|US7427673||Dec 4, 2002||Sep 23, 2008||Illumina Cambridge Limited||Labelled nucleotides|
|US7501251||Oct 2, 2006||Mar 10, 2009||Sequenom, Inc.||DNA diagnostics based on mass spectrometry|
|US7541444||Aug 22, 2003||Jun 2, 2009||Illumina Cambridge Limited||Modified nucleotides|
|US7566537||Dec 13, 2005||Jul 28, 2009||Illumina Cambridge Limited||Labelled nucleotides|
|US7592435||Jul 27, 2006||Sep 22, 2009||Illumina Cambridge Limited||Modified nucleosides and nucleotides and uses thereof|
|US7622279||Mar 3, 2005||Nov 24, 2009||The Trustees Of Columbia University In The City Of New York||Photocleavable fluorescent nucleotides for DNA sequencing on chip constructed by site-specific coupling chemistry|
|US7635578||Aug 20, 2007||Dec 22, 2009||The Trustees Of Columbia University In The City Of New York||Massive parallel method for decoding DNA and RNA|
|US7713698||Aug 20, 2007||May 11, 2010||The Trustees Of Columbia University In The City Of New York||Massive parallel method for decoding DNA and RNA|
|US7759065||May 22, 2008||Jul 20, 2010||Sequenom, Inc.||Mass spectrometric methods for detecting mutations in a target nucleic acid|
|US7771973||Jun 1, 2009||Aug 10, 2010||Illumina Cambridge Limited||Modified nucleotides|
|US7772384||Sep 9, 2008||Aug 10, 2010||Illumina Cambridge Limited||Labelled nucleotides|
|US7785796||Jul 23, 2009||Aug 31, 2010||Illumina Cambridge Limited||Labelled nucleotides|
|US7790869||Jun 5, 2007||Sep 7, 2010||The Trustees Of Columbia University In The City Of New York||Massive parallel method for decoding DNA and RNA|
|US7803529||Sep 14, 1999||Sep 28, 2010||Sequenom, Inc.||Solid phase sequencing of biopolymers|
|US7816503||Sep 21, 2009||Oct 19, 2010||Illumina Cambridge Limited||Modified nucleosides and nucleotides and uses thereof|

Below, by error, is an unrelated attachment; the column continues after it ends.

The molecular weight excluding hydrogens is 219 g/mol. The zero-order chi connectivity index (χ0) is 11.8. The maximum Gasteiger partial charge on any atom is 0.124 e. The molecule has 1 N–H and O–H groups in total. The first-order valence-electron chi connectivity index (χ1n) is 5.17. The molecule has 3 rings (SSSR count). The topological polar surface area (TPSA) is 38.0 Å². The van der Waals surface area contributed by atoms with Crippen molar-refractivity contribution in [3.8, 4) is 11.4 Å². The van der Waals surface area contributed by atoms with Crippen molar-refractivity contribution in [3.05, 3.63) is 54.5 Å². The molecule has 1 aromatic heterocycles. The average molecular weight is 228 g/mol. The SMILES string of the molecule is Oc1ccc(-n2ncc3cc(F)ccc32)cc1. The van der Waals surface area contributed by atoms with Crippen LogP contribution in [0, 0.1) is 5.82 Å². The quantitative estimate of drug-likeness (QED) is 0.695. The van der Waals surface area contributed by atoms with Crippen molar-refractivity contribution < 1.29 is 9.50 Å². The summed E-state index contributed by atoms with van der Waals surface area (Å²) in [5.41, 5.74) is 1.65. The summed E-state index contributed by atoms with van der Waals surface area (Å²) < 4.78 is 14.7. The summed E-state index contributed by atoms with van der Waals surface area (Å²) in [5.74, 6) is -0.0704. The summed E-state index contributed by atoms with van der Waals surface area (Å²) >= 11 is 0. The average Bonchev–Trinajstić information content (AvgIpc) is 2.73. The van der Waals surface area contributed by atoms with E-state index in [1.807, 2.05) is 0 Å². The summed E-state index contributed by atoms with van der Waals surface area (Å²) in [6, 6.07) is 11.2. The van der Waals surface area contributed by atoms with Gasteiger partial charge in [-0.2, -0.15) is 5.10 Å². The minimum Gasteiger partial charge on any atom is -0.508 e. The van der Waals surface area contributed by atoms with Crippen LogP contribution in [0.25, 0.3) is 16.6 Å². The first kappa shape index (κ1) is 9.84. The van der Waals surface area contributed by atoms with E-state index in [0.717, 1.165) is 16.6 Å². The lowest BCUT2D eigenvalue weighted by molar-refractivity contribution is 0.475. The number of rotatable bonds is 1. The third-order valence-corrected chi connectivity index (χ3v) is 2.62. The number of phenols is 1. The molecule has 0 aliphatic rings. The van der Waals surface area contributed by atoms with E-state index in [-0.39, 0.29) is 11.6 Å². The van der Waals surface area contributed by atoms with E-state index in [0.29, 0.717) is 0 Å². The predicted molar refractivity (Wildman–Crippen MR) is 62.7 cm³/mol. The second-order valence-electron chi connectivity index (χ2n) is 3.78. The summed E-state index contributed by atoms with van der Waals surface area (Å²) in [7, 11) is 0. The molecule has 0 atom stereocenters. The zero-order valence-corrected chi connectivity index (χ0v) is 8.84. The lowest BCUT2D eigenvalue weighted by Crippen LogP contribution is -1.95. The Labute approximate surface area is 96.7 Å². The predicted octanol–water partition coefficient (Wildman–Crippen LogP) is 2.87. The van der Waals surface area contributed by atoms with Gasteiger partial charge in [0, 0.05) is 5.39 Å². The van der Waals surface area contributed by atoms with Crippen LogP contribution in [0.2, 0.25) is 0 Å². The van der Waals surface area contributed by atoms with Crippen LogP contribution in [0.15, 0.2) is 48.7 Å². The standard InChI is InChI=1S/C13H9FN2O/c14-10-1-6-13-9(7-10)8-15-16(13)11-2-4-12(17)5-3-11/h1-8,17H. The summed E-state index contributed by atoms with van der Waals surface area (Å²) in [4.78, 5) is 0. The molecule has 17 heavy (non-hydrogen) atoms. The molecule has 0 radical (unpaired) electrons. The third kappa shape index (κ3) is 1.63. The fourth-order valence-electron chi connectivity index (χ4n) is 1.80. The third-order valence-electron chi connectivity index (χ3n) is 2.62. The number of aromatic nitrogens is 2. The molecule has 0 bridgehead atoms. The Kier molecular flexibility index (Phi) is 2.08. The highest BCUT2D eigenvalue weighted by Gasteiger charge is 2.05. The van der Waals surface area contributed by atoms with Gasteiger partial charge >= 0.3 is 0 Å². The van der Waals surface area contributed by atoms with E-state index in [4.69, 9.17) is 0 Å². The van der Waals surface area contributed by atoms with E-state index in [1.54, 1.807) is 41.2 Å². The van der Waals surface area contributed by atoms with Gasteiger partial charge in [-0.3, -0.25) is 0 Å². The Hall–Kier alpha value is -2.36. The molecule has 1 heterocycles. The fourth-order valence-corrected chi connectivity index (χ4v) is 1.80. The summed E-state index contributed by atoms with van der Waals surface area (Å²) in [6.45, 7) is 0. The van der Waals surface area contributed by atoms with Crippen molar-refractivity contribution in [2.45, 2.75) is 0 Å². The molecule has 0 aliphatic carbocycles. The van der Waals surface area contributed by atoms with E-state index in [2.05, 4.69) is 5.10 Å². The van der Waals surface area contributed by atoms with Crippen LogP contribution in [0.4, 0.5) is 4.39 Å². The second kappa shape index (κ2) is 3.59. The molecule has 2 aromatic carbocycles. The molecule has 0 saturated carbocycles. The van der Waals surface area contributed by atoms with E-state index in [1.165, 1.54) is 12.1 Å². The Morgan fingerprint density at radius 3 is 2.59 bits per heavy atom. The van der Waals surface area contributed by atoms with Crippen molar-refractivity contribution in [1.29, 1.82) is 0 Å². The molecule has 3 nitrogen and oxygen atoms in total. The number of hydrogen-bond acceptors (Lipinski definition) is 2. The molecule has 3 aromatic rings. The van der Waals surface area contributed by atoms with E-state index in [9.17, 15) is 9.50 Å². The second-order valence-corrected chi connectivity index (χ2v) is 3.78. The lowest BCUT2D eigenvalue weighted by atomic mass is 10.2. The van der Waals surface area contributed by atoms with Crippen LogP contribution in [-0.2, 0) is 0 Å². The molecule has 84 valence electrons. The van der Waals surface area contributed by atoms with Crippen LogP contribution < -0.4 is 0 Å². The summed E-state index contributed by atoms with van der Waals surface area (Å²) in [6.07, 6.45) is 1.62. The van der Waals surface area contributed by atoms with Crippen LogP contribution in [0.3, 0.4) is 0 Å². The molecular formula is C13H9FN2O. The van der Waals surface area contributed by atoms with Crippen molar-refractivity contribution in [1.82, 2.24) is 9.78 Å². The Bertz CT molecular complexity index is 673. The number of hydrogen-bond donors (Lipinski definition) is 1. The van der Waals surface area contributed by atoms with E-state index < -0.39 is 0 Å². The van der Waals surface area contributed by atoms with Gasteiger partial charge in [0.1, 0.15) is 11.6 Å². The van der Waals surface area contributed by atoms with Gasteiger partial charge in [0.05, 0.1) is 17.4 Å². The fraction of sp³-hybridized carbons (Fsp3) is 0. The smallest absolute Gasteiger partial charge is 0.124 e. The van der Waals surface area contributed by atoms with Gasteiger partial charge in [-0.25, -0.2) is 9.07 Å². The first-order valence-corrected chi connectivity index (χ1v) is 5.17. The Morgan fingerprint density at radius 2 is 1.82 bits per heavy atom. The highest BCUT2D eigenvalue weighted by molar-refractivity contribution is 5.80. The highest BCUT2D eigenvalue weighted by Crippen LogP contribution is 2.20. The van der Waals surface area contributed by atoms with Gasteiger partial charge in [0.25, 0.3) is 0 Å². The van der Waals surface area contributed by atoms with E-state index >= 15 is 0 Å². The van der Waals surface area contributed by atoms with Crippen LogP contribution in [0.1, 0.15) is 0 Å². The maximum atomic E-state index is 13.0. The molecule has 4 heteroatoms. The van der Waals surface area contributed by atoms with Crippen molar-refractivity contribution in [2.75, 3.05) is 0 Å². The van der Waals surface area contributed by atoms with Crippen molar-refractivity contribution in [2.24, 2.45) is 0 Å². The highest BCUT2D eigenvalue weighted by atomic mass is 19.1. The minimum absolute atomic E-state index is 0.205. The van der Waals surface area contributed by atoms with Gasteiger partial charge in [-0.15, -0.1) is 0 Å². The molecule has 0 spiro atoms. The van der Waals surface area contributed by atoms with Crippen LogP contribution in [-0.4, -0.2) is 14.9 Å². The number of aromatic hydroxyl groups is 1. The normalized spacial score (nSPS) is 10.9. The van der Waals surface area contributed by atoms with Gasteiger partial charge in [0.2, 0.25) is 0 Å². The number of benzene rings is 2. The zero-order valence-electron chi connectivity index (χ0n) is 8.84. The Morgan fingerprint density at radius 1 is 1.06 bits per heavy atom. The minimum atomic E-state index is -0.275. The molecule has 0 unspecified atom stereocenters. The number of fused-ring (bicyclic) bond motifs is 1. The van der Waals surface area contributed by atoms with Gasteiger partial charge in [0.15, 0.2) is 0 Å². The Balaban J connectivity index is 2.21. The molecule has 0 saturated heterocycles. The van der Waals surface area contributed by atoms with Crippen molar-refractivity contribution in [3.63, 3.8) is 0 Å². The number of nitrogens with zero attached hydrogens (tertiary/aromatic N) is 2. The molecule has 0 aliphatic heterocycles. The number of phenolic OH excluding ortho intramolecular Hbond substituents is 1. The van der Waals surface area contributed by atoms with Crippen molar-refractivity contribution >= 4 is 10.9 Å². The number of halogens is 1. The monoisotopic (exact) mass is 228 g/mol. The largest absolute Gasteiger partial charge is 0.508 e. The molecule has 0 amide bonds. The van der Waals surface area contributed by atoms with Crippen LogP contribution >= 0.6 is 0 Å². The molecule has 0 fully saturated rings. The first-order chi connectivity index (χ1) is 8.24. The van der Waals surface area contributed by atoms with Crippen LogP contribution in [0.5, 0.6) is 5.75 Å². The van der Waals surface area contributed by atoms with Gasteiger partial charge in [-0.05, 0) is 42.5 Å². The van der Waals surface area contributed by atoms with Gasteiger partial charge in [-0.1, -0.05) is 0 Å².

|US7902345||Jun 4, 2008||Mar 8, 2011||Sequenom, Inc.||Detection and quantification of biomolecules using mass spectrometry|
|US7910881 *||Nov 21, 2007||Mar 22, 2011||Bruker Daltoniks, GmbH||Mass spectrometry with laser ablation|
|US8071739||Jul 20, 2010||Dec 6, 2011||Illumina Cambridge Limited||Modified nucleotides|
|US8088575||Jul 19, 2010||Jan 3, 2012||The Trustees Of Columbia University In The City Of New York||Massive parallel method for decoding DNA and RNA|
|US8133701||Dec 4, 2007||Mar 13, 2012||Sequenom, Inc.||Detection and quantification of biomolecules using mass spectrometry|
|US8148064||Jul 19, 2010||Apr 3, 2012||Illumina Cambridge Limited||Labelled nucleotides|
|US8158346||Jul 13, 2010||Apr 17, 2012||Illumina Cambridge Limited||Labelled nucleotides|
|US8212015||Oct 6, 2010||Jul 3, 2012||Illumina Cambridge Limited||Modified nucleosides and nucleotides and uses thereof|
|US8298792||Feb 8, 2011||Oct 30, 2012||The Trustees Of Columbia University In The City Of New York||Four-color DNA sequencing by synthesis using cleavable fluorescent nucleotide reversible terminators|
|US8352193||May 30, 2006||Jan 8, 2013||Target Discovery, Inc.||Methods for deriving a cumulative ranking|
|US8383795||Mar 3, 2011||Feb 26, 2013||Sequenom, Inc.||Detection and quantification of biomolecules using mass spectrometry|
|US8394586||Mar 28, 2012||Mar 12, 2013||Illumina Cambridge Limited||Labelled nucleotides|
|US8399188||Sep 4, 2007||Mar 19, 2013||Illumina, Inc.||Compositions and methods for nucleotide sequencing|
|US8486623||Oct 19, 2006||Jul 16, 2013||Sequenom, Inc.||Releasable nonvolatile mass-label molecules|
|US8597881||Oct 25, 2011||Dec 3, 2013||Illumina Cambridge Limited||Modified nucleotides|
|US8758995||Aug 6, 2010||Jun 24, 2014||Sequenom, Inc.||Solid phase sequencing of biopolymers|
|US8808988||Mar 18, 2013||Aug 19, 2014||Illumina, Inc.||Compositions and methods for nucleotide sequencing|
|US8810417||Aug 28, 2009||Aug 19, 2014||The Invention Science Fund I, Llc||Beverage immersate with detection capability|
|US8898069||Aug 28, 2009||Nov 25, 2014||The Invention Science Fund I, Llc||Devices and methods for detecting an analyte in salivary fluid|